The packaging of PiL's sophomore release became as famous (if not more) than its little-heard music. The original idea was to release three 12-inch records in a metal canister, but as that proved a mite too expensive for the average record buyer, the concept didn't fly, so it was re-released as this normal double-LP with standard packaging.
All of that is moot to today's record buyers of course, who would presumably now purchase the album as a single-CD. Or download it, but I wouldn't recommend that, as unless your computer speakers have a great soundsystem, the tinny screech of MP3s doesn't do the album justice. For this is not a song album, but a groove album, and it has to be 'felt'.
PiL achieve a mutant, Europeanized art/funk groove here, that utilizes effectively the spaces between sounds as much as the instrumental work, a lesson they learned from dub reggae. The spacey, expansive songs center around Wobble's melodically throbbing basslines, as shards of Levene's guitar coat the surface, synth lines moodily fade in and out, the various drummers from track to track lightly brush the beat, and Lydon's caterwauling vocals howl from a disconcertingly distant void deep behind the mix.
It's a brilliant, dazzlingly innovative sound, owing equal parts to the kraut/rock motorik rhythms of Can, disco, dub reggae, and punk, so much so that the band seem to lazily coast on that sound a bit too much, as several of these dozen songs seem underwritten, merely grooves, or even groove ideas as opposed to fully fleshed-out songs, as is the case with "Pop Tones" and "Bad Baby".
Though Wobble is clearly the star here, Levene's guitar sound was even more influential. Playing the rare Veleno guitar, which is all-aluminum and rarely used by guitarists, Levene coaxed out of it a thin, metallic, sharply screeching sound that was later widely imitated but ultimately unique to his tenure in PiL - nobody before or since quite sounds like Levene does on this album.
The tribalistic "Chant" is perhaps the best track to sample Levene's scratchy, choppy riffing, as is the opener "Albatross", which at over 10 minutes allows him plenty of room to improvise, with his seagull-honking tinny cleek-cleek-cleek anchoring as the song's abrasive hook. Perversely, "Albatross" - the longest and most plodding track - opens the album (or perhaps not so perversely, given PiL's mission to weed out casual listeners not ready to commit to their sonic vision).
The twelve tracks all stick roughly to the same style as I've already described, with individual tracks less important than the overall gestalt. Lydon was dealing with his mother's dying at the time, so the prevailing mood is dark, brooding, and ultimately pessimistically resigned. Lydon's howls sound more anguished than angered on most of the songs: the title of the pre-album single, "Death Disco" puts his lyrically preoccupations nice and bluntly (retitled "Swan Lake" on the album in deference to Levene's accidental plagiarism of that tune).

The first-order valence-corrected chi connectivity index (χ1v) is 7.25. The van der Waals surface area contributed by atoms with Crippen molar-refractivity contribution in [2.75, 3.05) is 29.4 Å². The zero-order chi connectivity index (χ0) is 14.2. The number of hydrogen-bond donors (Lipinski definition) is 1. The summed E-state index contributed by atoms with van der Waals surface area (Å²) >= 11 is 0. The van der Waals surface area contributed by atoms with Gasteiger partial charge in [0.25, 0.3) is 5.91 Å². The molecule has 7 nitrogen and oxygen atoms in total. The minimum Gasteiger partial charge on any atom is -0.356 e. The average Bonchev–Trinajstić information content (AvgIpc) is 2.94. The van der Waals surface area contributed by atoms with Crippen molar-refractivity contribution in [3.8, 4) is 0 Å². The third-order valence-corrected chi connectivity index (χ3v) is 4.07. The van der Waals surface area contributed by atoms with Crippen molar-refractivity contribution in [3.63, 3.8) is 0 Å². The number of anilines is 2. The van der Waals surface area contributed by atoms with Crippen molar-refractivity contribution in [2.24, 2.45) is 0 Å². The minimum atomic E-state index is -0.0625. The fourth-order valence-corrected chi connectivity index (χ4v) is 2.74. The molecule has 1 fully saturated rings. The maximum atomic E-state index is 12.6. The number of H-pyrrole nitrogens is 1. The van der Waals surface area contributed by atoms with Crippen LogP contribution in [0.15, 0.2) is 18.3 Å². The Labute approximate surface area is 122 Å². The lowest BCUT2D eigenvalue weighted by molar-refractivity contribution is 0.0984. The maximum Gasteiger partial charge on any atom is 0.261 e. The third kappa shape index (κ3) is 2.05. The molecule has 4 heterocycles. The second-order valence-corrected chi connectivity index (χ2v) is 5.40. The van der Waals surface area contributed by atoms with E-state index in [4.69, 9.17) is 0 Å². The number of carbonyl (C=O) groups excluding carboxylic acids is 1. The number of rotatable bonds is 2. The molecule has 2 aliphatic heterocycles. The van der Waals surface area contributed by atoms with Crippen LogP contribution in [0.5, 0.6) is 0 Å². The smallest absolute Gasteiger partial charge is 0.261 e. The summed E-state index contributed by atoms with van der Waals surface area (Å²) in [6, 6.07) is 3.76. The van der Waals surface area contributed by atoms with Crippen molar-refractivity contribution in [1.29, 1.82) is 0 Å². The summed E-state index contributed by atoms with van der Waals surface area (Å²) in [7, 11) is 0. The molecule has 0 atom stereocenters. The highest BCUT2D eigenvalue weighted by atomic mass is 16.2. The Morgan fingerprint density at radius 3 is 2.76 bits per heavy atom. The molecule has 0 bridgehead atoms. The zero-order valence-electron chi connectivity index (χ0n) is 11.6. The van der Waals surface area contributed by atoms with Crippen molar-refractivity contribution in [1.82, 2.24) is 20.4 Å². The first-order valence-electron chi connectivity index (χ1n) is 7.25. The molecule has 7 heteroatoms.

That doesn't preclude the band from delivering the peppy bleep'n'bloop instrumental "Socialist", or Lydon engaging in some customary sneering finger-pointing in "The Suit".
For such a highly influential dance album, the downbeat mood and cerebral devotion to sonic textures make it unsuitable for the dancefloors. The dub spaciness and psychedelic devotion to sonic textures suggest the album is better suited for smoking a joint in the bedroom and zoning out to (unsurprising, given it was recorded by a group of reggae-obsessed potheads). Not very punk then, but much more interesting than complaints about the British economy over yob-metal guitars.
Posted: Wednesday 13th Feb 2019 9:47 AM
is the closest the band ever came to making a great album, and it is
a great album in some ways, albeit not a flawless one.
"Getting in Tune" and "Song Is Over" are bloated beyond listenability, and just what is generic crap like "Love Ain't for Keeping" doing here? ... about a third of these songs I could comfortably live without, so it might reasonably be asked why I'm rating the album just short of perfection? Well, the reason is the good third, and even more the great third.
The teenage-wasteland of "Baba O'Riley" stands as the greatest of all Who performances; the '60's-are-over' realpolitik of "Won't Get Fooled Again" is the second greatest; and the peering into the cold-hearted abyss of "Behind Blue Eyes" takes its place as the greatest Who ballad.
"Going Mobile" is snappy ecology-rock, and "Bargain" rousing lust-rock, though my fave part has always been the tender Townshend vocal in the middle. And I'd always overlooked Entwistle's "My Wife", but for some reason when I picked up the reissue it leapt out as the great song it was, a comic Andy Capp tale about running from the old lady 'cause he spends too much time boozing in the pub.
The bonus tracks on the reissue aren't that great, abandoned Lifehouse
tunes presented in inferior live versions for the most part, and the best of the lot, "Pure and Easy", was done better on Townshend's first solo album. The liner notes are extremely extensive though - it takes longer to read them than to listen to the album!
Posted: Thursday 14th Feb 2019 9:14 AM